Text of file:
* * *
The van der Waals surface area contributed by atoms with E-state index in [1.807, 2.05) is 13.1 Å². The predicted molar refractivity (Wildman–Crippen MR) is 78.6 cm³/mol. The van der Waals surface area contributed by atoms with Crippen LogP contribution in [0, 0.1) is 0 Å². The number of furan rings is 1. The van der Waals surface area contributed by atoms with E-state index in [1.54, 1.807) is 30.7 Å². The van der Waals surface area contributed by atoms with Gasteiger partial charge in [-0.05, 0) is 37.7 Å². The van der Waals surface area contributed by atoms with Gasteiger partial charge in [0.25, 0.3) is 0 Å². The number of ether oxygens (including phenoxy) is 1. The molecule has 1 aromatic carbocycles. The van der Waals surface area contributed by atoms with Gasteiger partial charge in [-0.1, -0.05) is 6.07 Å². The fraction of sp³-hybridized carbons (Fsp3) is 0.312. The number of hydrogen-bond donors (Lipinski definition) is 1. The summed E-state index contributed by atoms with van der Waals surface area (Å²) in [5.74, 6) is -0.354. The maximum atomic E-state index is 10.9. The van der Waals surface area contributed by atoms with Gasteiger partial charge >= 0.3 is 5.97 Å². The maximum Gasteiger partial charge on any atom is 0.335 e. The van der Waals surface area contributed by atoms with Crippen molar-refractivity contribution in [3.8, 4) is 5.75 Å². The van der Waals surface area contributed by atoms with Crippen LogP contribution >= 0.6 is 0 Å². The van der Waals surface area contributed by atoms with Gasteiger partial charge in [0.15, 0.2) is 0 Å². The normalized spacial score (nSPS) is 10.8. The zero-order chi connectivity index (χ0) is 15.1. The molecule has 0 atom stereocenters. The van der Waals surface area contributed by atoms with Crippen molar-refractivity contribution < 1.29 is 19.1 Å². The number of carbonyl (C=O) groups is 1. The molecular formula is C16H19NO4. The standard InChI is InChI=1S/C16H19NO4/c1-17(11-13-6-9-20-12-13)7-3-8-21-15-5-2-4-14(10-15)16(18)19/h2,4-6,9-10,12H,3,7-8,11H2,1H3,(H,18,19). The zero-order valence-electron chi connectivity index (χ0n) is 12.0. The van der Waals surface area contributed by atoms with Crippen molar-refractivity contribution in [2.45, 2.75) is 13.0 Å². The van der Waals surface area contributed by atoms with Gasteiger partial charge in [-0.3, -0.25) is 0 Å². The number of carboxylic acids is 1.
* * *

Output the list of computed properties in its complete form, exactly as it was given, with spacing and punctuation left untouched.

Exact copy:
The van der Waals surface area contributed by atoms with E-state index in [1.807, 2.05) is 13.1 Å². The predicted molar refractivity (Wildman–Crippen MR) is 78.6 cm³/mol. The van der Waals surface area contributed by atoms with Crippen LogP contribution in [0, 0.1) is 0 Å². The number of furan rings is 1. The van der Waals surface area contributed by atoms with E-state index in [1.54, 1.807) is 30.7 Å². The van der Waals surface area contributed by atoms with Gasteiger partial charge in [-0.05, 0) is 37.7 Å². The van der Waals surface area contributed by atoms with Gasteiger partial charge in [0.25, 0.3) is 0 Å². The number of ether oxygens (including phenoxy) is 1. The molecule has 1 aromatic carbocycles. The van der Waals surface area contributed by atoms with Gasteiger partial charge in [-0.1, -0.05) is 6.07 Å². The fraction of sp³-hybridized carbons (Fsp3) is 0.312. The number of hydrogen-bond donors (Lipinski definition) is 1. The summed E-state index contributed by atoms with van der Waals surface area (Å²) in [5.74, 6) is -0.354. The maximum atomic E-state index is 10.9. The van der Waals surface area contributed by atoms with Gasteiger partial charge >= 0.3 is 5.97 Å². The maximum Gasteiger partial charge on any atom is 0.335 e. The van der Waals surface area contributed by atoms with Crippen molar-refractivity contribution in [3.8, 4) is 5.75 Å². The van der Waals surface area contributed by atoms with Crippen LogP contribution >= 0.6 is 0 Å². The van der Waals surface area contributed by atoms with Gasteiger partial charge in [0.15, 0.2) is 0 Å². The normalized spacial score (nSPS) is 10.8. The zero-order chi connectivity index (χ0) is 15.1. The molecule has 0 atom stereocenters. The van der Waals surface area contributed by atoms with Crippen molar-refractivity contribution < 1.29 is 19.1 Å². The number of carbonyl (C=O) groups is 1. The molecular formula is C16H19NO4. The standard InChI is InChI=1S/C16H19NO4/c1-17(11-13-6-9-20-12-13)7-3-8-21-15-5-2-4-14(10-15)16(18)19/h2,4-6,9-10,12H,3,7-8,11H2,1H3,(H,18,19). The zero-order valence-electron chi connectivity index (χ0n) is 12.0. The van der Waals surface area contributed by atoms with Crippen molar-refractivity contribution in [2.45, 2.75) is 13.0 Å². The van der Waals surface area contributed by atoms with Gasteiger partial charge in [-0.3, -0.25) is 0 Å². The number of carboxylic acids is 1.